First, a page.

The news of your manhandling by some “macho men” of the Oxford University during a debate caught my attention prior to my weekend amid the weekly vexatious political news that is very typical of our beloved country.
My brother, I have heard they dragged you by your ankles like a busted criminal, and after all that, they even accused you of violent conduct. The international media also called you black, not only that, they reminded us that you were blind.
Regardless, I am happy they gave you the academic cloak you deserved, for that they dare not take away from your hardworking self. They labeled you as a Ph.D. student, it is a manifestation of what you have acquired and endured over the years. Also, thanks to the citizen journalists who were your colleagues, we could witness in the video that you didn’t go down easily, you stood up for your right and the rights of many with special conditions like you. I am happy to observe in this letter that we heard far away from home that, the students who testified in an appeal hearing exonerated you.
Efo Azamati, your people back home here who can barely read or write, talkless of climbing up to the level you are now, say they are so proud of you! For a second, I could only try hard to understand how difficult it would be in a community with very little equality and very few brothers who could have fought on your behalf. Ever since the incidence, we in your hometown and homeland, have imagined how darker your vision was when you couldn’t see those who were inflicting such injustice on you. And as a debater, I could only smile amid tears on your insistence for justice, logic, and morals in the midst of a dastardly experience.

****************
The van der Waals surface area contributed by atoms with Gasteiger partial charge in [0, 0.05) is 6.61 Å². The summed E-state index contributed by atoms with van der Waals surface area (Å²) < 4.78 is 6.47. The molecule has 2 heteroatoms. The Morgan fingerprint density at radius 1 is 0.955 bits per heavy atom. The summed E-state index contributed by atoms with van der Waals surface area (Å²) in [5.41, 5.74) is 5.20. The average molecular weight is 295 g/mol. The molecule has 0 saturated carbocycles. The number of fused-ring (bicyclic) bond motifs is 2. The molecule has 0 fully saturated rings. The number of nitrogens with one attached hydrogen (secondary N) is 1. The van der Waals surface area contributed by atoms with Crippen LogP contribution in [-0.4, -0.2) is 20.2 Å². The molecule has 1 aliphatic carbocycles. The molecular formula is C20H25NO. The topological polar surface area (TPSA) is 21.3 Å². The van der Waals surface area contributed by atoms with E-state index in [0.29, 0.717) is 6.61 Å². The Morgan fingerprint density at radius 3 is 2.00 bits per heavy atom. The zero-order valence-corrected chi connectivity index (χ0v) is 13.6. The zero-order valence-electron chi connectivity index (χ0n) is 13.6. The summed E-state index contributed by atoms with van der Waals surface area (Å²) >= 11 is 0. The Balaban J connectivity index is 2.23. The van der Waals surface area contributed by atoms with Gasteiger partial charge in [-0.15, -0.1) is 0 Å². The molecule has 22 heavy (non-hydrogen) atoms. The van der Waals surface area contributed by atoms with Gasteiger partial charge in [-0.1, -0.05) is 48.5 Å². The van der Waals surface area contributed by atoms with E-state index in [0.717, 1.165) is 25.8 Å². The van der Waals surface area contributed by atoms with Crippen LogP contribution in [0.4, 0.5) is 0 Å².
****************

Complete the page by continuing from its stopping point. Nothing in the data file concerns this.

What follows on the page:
I am told the Oxford Union has apologized and withdrawn the violent charges against you after hundreds of people signed a petition demanding the president of the Union to resign for overseeing such modern-day ableism and racism.
I also know the oppressors are engaging you on how to address the issue amicably, but I wish to remind you that many at home are not far off, you still aren’t alone in this, we are around the ring wherein you have this bout, chanting the war chorus that a true son of the volta land heard the warriors of the land hears while growing up.
Remember your mother is up on her feet and with the Ghana flag proudly tied around her waste, she is cheering you onto justice. At night, she goes down her knees to give thanks to Mawu.
Azamati, kindly make a strong statement for all blacks across the world, make it so loud and proud that, disabled blacks will continue to get admission into the white-dominated prestigious institutions.
Azamati! make the justice call so clear so that all shall hear that disability or the colour of the skin does not define whether one is more or less of a human.
Azamati, Azamati, Azamati, how many times did I call you? Mawu ne nor kpli wo! ( God be with you)